A Turning Point?
The time to settle the compensation issue is now. The United States is renegotiating the level of Compact funding the Marshall Islands will receive over the next 20 years. In May, the U.S. government signed agreements to renew Compact funding to Palau and the Federated States of Micronesia. But negotiations with the Marshall Islands were stalled for more than a year, because the United States refused to discuss nuclear compensation, while Marshallese officials wouldn’t accept a deal without it. Now, with a deal potentially in reach, the 2023 Compact could spark the same resentment as the 2003 Compact if it doesn’t include nuclear compensation.
U.S. policymakers may believe that sticking with the 1986 settlement is a neutral position because it has been U.S. policy for decades. It is not neutral, and it comes with growing risks, as the stalled Compact negotiations show all too clearly. Information declassified over the last three decades has given even more weight to the Marshall Islands’ appeals for justice, and more information may come to light in the future that could impact the calculation of harms suffered both to date and in the ongoing legacy of nuclear testing. It should be noted that if the U.S. government pays full compensation, it wouldn’t be given to Marshallese officials to use as they please. The money would be given to the Nuclear Claims Tribunal, which would then pay compensation to claimants. There is a process for the United States to follow — the problem is political will.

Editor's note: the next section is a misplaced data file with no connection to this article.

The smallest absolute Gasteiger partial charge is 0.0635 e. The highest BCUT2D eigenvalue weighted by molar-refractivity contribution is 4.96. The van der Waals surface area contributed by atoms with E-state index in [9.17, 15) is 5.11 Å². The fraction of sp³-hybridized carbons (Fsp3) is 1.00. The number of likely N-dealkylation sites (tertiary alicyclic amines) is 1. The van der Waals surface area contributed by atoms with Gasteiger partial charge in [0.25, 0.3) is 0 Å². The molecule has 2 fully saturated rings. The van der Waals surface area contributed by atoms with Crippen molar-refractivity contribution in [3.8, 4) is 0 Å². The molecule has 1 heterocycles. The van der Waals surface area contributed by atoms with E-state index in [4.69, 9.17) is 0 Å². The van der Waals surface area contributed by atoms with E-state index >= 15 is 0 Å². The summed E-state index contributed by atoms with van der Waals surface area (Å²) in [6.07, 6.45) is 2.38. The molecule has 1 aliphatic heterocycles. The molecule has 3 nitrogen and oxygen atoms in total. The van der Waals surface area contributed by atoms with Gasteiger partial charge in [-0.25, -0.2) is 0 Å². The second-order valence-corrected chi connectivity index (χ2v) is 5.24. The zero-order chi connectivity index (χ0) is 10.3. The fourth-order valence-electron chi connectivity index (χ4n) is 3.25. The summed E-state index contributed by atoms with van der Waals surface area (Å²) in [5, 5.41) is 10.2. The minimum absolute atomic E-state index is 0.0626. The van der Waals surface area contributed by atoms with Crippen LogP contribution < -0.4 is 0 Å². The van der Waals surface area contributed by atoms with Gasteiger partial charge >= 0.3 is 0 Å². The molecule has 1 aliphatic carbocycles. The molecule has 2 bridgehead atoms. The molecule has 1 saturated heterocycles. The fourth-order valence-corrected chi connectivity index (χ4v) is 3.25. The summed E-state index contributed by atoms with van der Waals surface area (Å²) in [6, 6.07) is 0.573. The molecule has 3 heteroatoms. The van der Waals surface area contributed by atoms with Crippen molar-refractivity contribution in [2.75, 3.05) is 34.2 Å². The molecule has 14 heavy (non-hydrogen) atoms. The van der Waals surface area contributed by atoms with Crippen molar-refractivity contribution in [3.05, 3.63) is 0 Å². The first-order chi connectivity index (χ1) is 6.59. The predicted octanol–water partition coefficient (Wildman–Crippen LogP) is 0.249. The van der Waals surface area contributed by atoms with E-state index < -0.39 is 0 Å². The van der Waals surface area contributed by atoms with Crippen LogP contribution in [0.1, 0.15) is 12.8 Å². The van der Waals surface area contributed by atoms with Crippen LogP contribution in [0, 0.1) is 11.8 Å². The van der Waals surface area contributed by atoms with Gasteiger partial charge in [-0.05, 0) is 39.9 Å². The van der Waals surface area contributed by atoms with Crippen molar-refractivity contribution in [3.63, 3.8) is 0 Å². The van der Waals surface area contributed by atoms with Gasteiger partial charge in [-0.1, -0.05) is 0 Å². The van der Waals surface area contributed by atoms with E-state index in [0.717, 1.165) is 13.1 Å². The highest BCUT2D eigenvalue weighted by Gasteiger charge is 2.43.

The United States should initiate negotiations with the Marshall Islands to reach a new settlement for nuclear compensation. The two sides should reach an agreement that is viewed as fair by both parties, based on the latest data and on acknowledgement that new information may arise. The settlement should exceed the figure previously sought by the tribunal, because it should also address U.S. policies that were later declassified, including the burial of nuclear waste from Nevada, the knowing endangerment of the people of Rongelap, Project 4.1, and more. In addition, the United States should build an oncology center in the Marshall Islands, which currently has none (Marshallese have to seek treatment in Asia or Hawaii). When a deal is reached, the White House should make a full and unreserved apology for nuclear testing and all of the wrongs associated with it.
Finally, the U.S. government should consider what it has to gain, not what it has to lose. Paying full compensation to the Marshall Islands would strengthen Washington’s relationship with this key partner as it becomes increasingly important to U.S. defense planning, and would neutralize China’s main rhetorical weapon to undermine U.S. influence there. Paying full compensation would give the United States a higher standing in the Pacific region and the world. Paying full compensation — finally addressing the nuclear injustice after decades of inaction — is the right thing to do.